Review Of "Everynight Life: Culture And Dance In Latin/o America" Edited By C. Fraser Delgado And J. Esteban Muñoz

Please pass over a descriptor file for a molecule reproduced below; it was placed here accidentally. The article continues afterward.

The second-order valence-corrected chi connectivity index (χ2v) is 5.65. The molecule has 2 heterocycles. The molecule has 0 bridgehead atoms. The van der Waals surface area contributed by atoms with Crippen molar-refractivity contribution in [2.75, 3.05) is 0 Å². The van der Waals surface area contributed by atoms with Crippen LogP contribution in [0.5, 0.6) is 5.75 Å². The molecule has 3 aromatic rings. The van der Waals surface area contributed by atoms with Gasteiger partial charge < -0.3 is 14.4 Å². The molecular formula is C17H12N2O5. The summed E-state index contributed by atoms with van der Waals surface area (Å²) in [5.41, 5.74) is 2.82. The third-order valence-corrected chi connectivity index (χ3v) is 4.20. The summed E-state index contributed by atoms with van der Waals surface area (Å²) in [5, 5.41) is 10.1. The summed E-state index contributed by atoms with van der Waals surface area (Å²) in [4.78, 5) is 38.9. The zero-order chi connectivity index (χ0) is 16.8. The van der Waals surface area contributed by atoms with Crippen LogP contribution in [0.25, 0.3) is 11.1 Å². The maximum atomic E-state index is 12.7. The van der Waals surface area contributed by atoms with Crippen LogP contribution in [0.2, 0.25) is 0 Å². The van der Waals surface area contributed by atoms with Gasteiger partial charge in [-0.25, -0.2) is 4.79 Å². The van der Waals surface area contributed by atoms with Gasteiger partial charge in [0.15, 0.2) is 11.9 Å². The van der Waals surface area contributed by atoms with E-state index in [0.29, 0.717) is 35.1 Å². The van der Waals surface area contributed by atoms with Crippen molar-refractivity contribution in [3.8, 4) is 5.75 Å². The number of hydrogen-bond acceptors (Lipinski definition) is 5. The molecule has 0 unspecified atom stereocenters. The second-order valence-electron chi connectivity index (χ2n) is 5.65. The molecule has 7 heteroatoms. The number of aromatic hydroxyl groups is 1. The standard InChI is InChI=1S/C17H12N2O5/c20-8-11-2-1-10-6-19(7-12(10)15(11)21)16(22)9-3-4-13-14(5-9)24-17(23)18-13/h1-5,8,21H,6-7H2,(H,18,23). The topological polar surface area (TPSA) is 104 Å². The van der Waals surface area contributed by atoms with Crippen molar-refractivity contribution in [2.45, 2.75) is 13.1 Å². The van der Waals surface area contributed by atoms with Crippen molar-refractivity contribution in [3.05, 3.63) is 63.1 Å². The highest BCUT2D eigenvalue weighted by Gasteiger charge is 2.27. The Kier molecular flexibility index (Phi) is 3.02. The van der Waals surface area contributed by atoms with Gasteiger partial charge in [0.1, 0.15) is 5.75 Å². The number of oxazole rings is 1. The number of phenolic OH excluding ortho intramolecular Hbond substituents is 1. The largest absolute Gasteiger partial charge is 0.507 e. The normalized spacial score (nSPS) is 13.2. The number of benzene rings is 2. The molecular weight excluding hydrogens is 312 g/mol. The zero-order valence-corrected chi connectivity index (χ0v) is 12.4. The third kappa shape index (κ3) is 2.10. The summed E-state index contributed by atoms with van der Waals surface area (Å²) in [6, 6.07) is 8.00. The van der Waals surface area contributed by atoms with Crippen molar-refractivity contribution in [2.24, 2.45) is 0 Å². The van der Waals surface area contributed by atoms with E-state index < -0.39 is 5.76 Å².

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A welcome addition to the burgeoning literature that employs dance as a vehicle for investigating culture, this collection extends some concerns evident in Barbara Browning's Samba: Resistance in Motion (CH, Apr'96) and Yvonne Daniel's Rumba: Dance and Social Change in Contemporary Cuba (CH, Mar'96) and includes the work of 12 researchers, who approach a variety of Latin dance forms with a broad range of views. The lively dialogues that emerge encourage the reader to revisit Latin dance, its evolution, and its intersection with matters political, cultural, and economic. Some articles concentrate on particular dance forms--e.g., conga, rumba, salsa, and tango--and comment on constructions. Others explore the links between these dances and both performance and political practice. In their introductory essay, "Rebellions of Everynight Life," the editors provide a useful frame to investigate the ways that popular dance mingles and supports or subverts political and social agendas. Writing across disciplines, Delgado (English, Pennsylvania State Univ.), Muñoz (performance studies, NYU), and their contributors add to an increasingly rich and divergent dancing ground. Recommended for faculty, professionals, graduate students, and upper-level undergraduates in the fields of dance, cultural studies, gender studies, and Latin American studies.


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